In a research project funded by the Austrian Science Fund (FWF), evidence emerged that a higher expression of the GIRK1 protein in malignant tissue samples was linked to higher relapse and mortality rates in breast cancer patients who have gone through surgery. The novel use of the GIRK1 protein as a biomarker could have a great impact on breast cancer diagnostics and treatments and further research could yield more discovery on the interdependence of GIRK1 with other important biological pathways critical to cancer management… Unfortunately, discovery of GIRK1 as a biomarker for breast cancer diagnostics would run into 35 U.S.C. § 101, the basic threshold statute for determining patentability of subject matter, under the Supreme Court’s March 2012 ruling in Mayo Collaborative Services v. Prometheus Laboratories, Inc. In that case, the Court held that processes involving correlations between blood test results and patient health is not patent-eligible subject matter because the process incorporates laws of nature. This would seemingly render any processes involving the application of GIRK1 as a biomarker for breast cancer prognoses unpatentable as well as the expression of GIRK1 occurs naturally.

Federal Circuit Curtails Alice: Economic arrangements using generic computer technology ‘significant, if not determinative’

On December 8, 2017, the U.S. Court of Appeals for the Federal Circuit issued a precedential decision in Inventor Holdings, LLC v. Bed Bath & Beyond, Inc. (2016-2442) that provides some useful language to practitioners dealing with patent ineligibility rejections having Alice as their basis… “Like the claims at issue in Mortgage Grader, the [claims at issue] are directed to an ‘economic arrangement’ implemented using ‘generic computer technology.’ These issues were significant, if not determinative, of the Court’s holding in Alice.”

Software Patent Eligibility at the Federal Circuit 2017

If there was a theme that emerged in 2017 it is the necessity to have what is specifically innovative disclosed in the claims. While not a particularly new concept, there were cases in 2017 where the Federal Circuit acknowledged that a patent eligible innovation may well have been disclosed in the specification, but which was not found in the claims. With many legacy software patents the description of the technology (if one actually existed) was only in the specification while the claims were written to be quite broad. The Federal Circuit requires both a thick technical description of the innovation and why it is an improvement (see Enfish) and incorporation of what is innovative into the claims… What follows picks up where my 2016 article left off and provides summary and analysis of the notable software patent eligibility cases decided by the Federal Circuit in 2017.

Surviving Alice: Sufficient Inventive Concept Must be in Claim, Not Specification

In Two-Way Media Ltd v. Comcast Cable Communs., LLC, (Opinion for the court, Reyna, J.), the Federal Circuit affirmed a district court decision finding four patents owned by Two-Way Media were directed to ineligible subject matter under 35 U.S.C. § 101. Claim 1 of the ‘187 patent was representative of the ‘187 and ‘005 patents, and described a method for transmitting message packets over a communications network, like the Internet… For claims directed to judicial exceptions under § 101, a patent cannot identify a sufficient inventive concept solely in the specification and survive the Alice inquiry; the inventive concept must be found in the claims themselves in order to transform the nature of the claims into a patent-eligible application.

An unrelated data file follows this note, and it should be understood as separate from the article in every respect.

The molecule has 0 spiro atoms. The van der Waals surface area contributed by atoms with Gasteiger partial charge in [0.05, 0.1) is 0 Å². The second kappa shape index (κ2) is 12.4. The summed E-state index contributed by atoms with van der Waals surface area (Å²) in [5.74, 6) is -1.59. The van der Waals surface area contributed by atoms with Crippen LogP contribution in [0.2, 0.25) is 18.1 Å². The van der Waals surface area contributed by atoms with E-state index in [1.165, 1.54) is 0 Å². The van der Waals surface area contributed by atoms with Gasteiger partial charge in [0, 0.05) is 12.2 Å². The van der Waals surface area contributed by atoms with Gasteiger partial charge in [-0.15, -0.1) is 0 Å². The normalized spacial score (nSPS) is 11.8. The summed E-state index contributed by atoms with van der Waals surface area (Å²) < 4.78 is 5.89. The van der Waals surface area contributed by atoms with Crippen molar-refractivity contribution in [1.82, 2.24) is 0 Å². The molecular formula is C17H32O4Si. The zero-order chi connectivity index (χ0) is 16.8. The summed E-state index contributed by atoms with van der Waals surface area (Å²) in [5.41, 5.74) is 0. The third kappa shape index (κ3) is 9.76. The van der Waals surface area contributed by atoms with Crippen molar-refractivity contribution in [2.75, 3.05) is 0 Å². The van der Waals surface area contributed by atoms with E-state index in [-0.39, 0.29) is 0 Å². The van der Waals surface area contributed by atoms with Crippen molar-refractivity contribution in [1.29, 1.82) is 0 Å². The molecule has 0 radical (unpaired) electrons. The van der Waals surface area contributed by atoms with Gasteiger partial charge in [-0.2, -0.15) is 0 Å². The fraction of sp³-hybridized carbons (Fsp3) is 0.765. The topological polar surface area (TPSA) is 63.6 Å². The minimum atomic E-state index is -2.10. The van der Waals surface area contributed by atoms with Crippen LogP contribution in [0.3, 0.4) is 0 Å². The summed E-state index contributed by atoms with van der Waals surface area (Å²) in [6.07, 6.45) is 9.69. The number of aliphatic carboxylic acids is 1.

Patent battle over generic Inomax leaves five Mallinckrodt patents invalid as naturally occurring phenomenon

A memorandum signed by Judge Sleet shows that Mallinckrodt’s patents were invalidated under the Section 101 patentability standard set by the U.S. Supreme Court in 2012’s Mayo Collaborative Services v. Prometheus Laboratories, Inc., a standard affirmed by SCOTUS’ 2014 decision in Alice Corporation v. CLS Bank International. Applying the two-step test for Section 101 patentability, the Delaware court found that the Mallinckrodt patents covered natural phenomenon which did not include an inventive step. The court found that patent claim limitations directed at echocardiography or severe adverse reactions did not satisfy the inventive concept step. “It does not matter what the severe adverse reaction is,” Judge Sleet’s memo reads. “Any reaction to treatment with iNO will be a natural phenomenon, dictated by the patient’s physiological response to the drug.”

A Software Patent Discussion with Matt Levy

It is probably fair to say that Matt Levy’s views are contrary to mine with respect to many patent related matters, but particularly so with respect to software patents… One of the things I have always liked about Levy is that while we do disagree about much, we do so in a way that is not disagreeable. I also greatly appreciate how he always tries to work with me to figure out at what point in our analysis we go separate ways, which leads to some very interesting and lively conversations (as you might imagine)… Recently we were swapping e-mails and something came up that I found particularly intriguing. I told him I thought we really need to take this on the record and he agreed. What follows is our conversation.

The coupling of § 101 and § 112, and what it means for patent practitioners

A recent opinion by the Federal Circuit suggests that there will be considerable uncertainty about the respective boundaries of §§ 101 and 112 in the years ahead. In Trading Technologies Intl. Inc. v. CQG, Inc., Judge Newman wrote on behalf of a unanimous panel, following up on her concurrence in Bascom… Of particular interest is her continued endorsement of a flexible approach to § 101 and the traditional measures of patentability, such as § 112. Judge Newman wrote that the “threshold level of eligibility is often usefully explored by way of the substantive statutory criteria of patentability,” and that this approach is in harmony with the Supreme Court’s reasoning in in Alice.

Have We Gone Too Far to Eradicate Weak Patents?

Asking whether the industry has gone too far to eradicate weak patents misses the point entirely, and to some extent will allow those who want the patent system to continue its march off the cliff to inappropriately claim the moral high ground. Regardless of how you prefer to characterize problem patents, whether it be as weak, bad, low quality, or invalid, no one wants those problematic patents to issue or be used to harass individuals or businesses as they sometimes have been used by bad actors. But that begs the real question. In an attempt to eradicate the system from those problematic patents have things gotten out of control and, thereby caused collateral damage in an indiscriminate way to all patents, including high quality, strong patents? To that question the answer must be a resounding yes!